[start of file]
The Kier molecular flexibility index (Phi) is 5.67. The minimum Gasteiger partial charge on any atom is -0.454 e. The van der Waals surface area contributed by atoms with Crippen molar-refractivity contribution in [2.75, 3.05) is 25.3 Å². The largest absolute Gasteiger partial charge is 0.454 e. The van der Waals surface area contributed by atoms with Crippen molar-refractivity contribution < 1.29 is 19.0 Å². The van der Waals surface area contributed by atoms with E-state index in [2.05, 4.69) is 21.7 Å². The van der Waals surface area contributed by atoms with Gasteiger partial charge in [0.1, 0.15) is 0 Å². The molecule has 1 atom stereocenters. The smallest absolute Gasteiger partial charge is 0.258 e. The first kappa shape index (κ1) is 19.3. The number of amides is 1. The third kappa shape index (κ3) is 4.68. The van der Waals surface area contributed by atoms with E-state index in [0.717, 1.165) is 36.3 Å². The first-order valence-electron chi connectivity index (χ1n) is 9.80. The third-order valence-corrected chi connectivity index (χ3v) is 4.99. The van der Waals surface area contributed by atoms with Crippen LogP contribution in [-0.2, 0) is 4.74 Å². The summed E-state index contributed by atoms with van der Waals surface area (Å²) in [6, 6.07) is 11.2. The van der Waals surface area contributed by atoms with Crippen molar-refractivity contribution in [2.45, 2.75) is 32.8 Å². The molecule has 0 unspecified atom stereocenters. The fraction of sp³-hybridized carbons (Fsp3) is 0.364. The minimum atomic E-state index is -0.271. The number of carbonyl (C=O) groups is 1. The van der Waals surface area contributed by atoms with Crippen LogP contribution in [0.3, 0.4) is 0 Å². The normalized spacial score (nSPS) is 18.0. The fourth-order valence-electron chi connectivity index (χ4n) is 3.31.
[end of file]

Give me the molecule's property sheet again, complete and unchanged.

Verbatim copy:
The Kier molecular flexibility index (Phi) is 5.67. The minimum Gasteiger partial charge on any atom is -0.454 e. The van der Waals surface area contributed by atoms with Crippen molar-refractivity contribution in [2.75, 3.05) is 25.3 Å². The largest absolute Gasteiger partial charge is 0.454 e. The van der Waals surface area contributed by atoms with Crippen molar-refractivity contribution < 1.29 is 19.0 Å². The van der Waals surface area contributed by atoms with E-state index in [2.05, 4.69) is 21.7 Å². The van der Waals surface area contributed by atoms with Gasteiger partial charge in [0.1, 0.15) is 0 Å². The molecule has 1 atom stereocenters. The smallest absolute Gasteiger partial charge is 0.258 e. The first kappa shape index (κ1) is 19.3. The number of amides is 1. The third kappa shape index (κ3) is 4.68. The van der Waals surface area contributed by atoms with E-state index in [0.717, 1.165) is 36.3 Å². The first-order valence-electron chi connectivity index (χ1n) is 9.80. The third-order valence-corrected chi connectivity index (χ3v) is 4.99. The van der Waals surface area contributed by atoms with Crippen LogP contribution in [-0.2, 0) is 4.74 Å². The summed E-state index contributed by atoms with van der Waals surface area (Å²) in [6, 6.07) is 11.2. The van der Waals surface area contributed by atoms with Crippen molar-refractivity contribution in [2.45, 2.75) is 32.8 Å². The molecule has 0 unspecified atom stereocenters. The fraction of sp³-hybridized carbons (Fsp3) is 0.364. The minimum atomic E-state index is -0.271. The number of carbonyl (C=O) groups is 1. The van der Waals surface area contributed by atoms with Crippen LogP contribution in [0.3, 0.4) is 0 Å². The normalized spacial score (nSPS) is 18.0. The fourth-order valence-electron chi connectivity index (χ4n) is 3.31.